Syntax:
if(condition) 
{
   // Statements to execute if
   // condition is true
}

Here, condition after evaluation will be either true or false. if statement accepts boolean values – if the value is true then it will execute the block of statements under it.
If we do not provide the curly braces ‘{‘ and ‘}’ after if( condition ) then by default if statement will consider the immediate one statement to be inside its block. For example,

if(condition)
   statement1;
   statement2;

// Here if the condition is true, if block 
// will consider only statement1 to be inside 
// its block.

Flow chart:

Example:

<script type = "text/javaScript"> 

// JavaScript program to illustrate If statement 

var i = 10; 

if (i > 15) 
document.write("10 is less than 15"); 

// This statement will be executed 
// as if considers one statement by default 
document.write("I am Not in if"); 

< /script> 

Output:

I am Not in if
  • if-else: The if statement alone tells us that if a condition is true it will execute a block of statements and if the condition is false it won’t. But what if we want to do something else if the condition is false. Here comes the else statement. We can use the else statement with if statement to execute a block of code when the condition is false.
    Syntax:
if (condition)
{
    // Executes this block if
    // condition is true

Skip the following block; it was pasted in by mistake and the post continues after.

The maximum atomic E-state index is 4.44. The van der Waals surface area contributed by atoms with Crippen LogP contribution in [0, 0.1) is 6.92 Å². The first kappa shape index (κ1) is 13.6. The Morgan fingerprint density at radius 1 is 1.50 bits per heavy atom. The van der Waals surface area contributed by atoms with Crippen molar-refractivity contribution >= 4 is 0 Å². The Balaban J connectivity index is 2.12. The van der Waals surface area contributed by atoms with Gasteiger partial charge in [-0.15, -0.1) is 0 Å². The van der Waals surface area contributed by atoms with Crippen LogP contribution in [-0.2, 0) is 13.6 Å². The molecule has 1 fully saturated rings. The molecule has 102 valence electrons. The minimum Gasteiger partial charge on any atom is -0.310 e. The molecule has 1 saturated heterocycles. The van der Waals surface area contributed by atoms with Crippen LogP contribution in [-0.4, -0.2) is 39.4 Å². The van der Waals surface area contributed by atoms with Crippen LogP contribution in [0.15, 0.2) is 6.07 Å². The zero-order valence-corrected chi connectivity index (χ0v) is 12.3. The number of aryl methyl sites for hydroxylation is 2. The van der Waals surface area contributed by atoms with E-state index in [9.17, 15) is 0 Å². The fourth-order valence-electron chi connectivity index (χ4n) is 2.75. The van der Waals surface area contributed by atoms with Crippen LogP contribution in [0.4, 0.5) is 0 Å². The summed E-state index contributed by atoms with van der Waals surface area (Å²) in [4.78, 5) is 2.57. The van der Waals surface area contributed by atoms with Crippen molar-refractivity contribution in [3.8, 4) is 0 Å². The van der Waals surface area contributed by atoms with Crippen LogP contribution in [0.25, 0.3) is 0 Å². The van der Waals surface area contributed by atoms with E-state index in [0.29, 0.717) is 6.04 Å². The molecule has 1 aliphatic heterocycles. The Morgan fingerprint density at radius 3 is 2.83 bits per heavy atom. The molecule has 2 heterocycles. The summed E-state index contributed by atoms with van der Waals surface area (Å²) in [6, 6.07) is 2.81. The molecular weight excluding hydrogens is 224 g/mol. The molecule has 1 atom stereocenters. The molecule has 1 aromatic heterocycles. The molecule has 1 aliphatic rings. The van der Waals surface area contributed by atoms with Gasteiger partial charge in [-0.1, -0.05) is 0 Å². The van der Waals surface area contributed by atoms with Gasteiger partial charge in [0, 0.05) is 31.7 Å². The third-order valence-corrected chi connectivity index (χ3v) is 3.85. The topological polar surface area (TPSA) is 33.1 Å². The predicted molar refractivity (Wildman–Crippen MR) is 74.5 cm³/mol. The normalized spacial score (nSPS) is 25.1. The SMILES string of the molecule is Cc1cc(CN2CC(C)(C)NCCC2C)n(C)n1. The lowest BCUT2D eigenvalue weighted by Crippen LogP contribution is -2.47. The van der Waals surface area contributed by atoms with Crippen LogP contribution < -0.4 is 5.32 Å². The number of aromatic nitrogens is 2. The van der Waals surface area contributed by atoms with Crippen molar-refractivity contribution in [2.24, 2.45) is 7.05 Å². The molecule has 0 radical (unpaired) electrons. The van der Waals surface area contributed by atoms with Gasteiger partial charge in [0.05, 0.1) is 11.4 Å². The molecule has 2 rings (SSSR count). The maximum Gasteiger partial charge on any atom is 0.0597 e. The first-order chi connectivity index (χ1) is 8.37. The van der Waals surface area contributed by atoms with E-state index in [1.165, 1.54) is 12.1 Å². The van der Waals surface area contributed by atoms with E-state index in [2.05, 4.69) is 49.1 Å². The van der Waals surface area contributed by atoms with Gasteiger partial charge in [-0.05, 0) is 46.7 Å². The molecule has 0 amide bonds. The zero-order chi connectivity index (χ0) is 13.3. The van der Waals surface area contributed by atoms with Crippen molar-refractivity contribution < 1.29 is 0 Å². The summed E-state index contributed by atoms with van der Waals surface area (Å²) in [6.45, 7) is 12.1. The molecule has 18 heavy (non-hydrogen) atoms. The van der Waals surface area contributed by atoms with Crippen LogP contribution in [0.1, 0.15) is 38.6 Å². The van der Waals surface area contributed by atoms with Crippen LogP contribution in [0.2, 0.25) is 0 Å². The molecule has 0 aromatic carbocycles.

}
else
{
    // Executes this block if
    // condition is false
}


Example:

<script type = "text/javaScript"> 

// JavaScript program to illustrate If-else statement 

var i = 10; 

if (i < 15) 
document.write("10 is less than 15"); 
else
document.write("I am Not in if"); 

< /script> 

Output:

i is smaller than 15
  • nested-if A nested if is an if statement that is the target of another if or else. Nested if statements means an if statement inside an if statement. Yes, JavaScript allows us to nest if statements within if statements. i.e, we can place an if statement inside another if statement.
    Syntax:
if (condition1) 
{
   // Executes when condition1 is true
   if (condition2) 
   {
      // Executes when condition2 is true
   }
}

Example:

<script type = "text/javaScript"> 

// JavaScript program to illustrate nested-if statement 

var i = 10; 

if (i == 10) { 

// First if statement 
if (i < 15) 
	document.write("i is smaller than 15"); 

// Nested - if statement 
// Will only be executed if statement above 
// it is true 
if (i < 12) 
	document.write("i is smaller than 12 too"); 
else
	document.write("i is greater than 15"); 
} 
< /script> 

Output:

i is smaller than 15
i is smaller than 12 too
  • if-else-if ladder Here, a user can decide among multiple options.The if statements are executed from the top down. As soon as one of the conditions controlling the if is true, the statement associated with that if is executed, and the rest of the ladder is bypassed. If none of the conditions is true, then the final else statement will be executed.
if (condition)
    statement;
else if (condition)
    statement;
.
.
else
    statement;


Example:

<script type = "text/javaScript"> 
// JavaScript program to illustrate nested-if statement 

var i = 20; 

if (i == 10) 
document.wrte("i is 10"); 
else if (i == 15) 
document.wrte("i is 15"); 
else if (i == 20) 
document.wrte("i is 20"); 
else
document.wrte("i is not present"); 
< /script> 

Output:

i is 20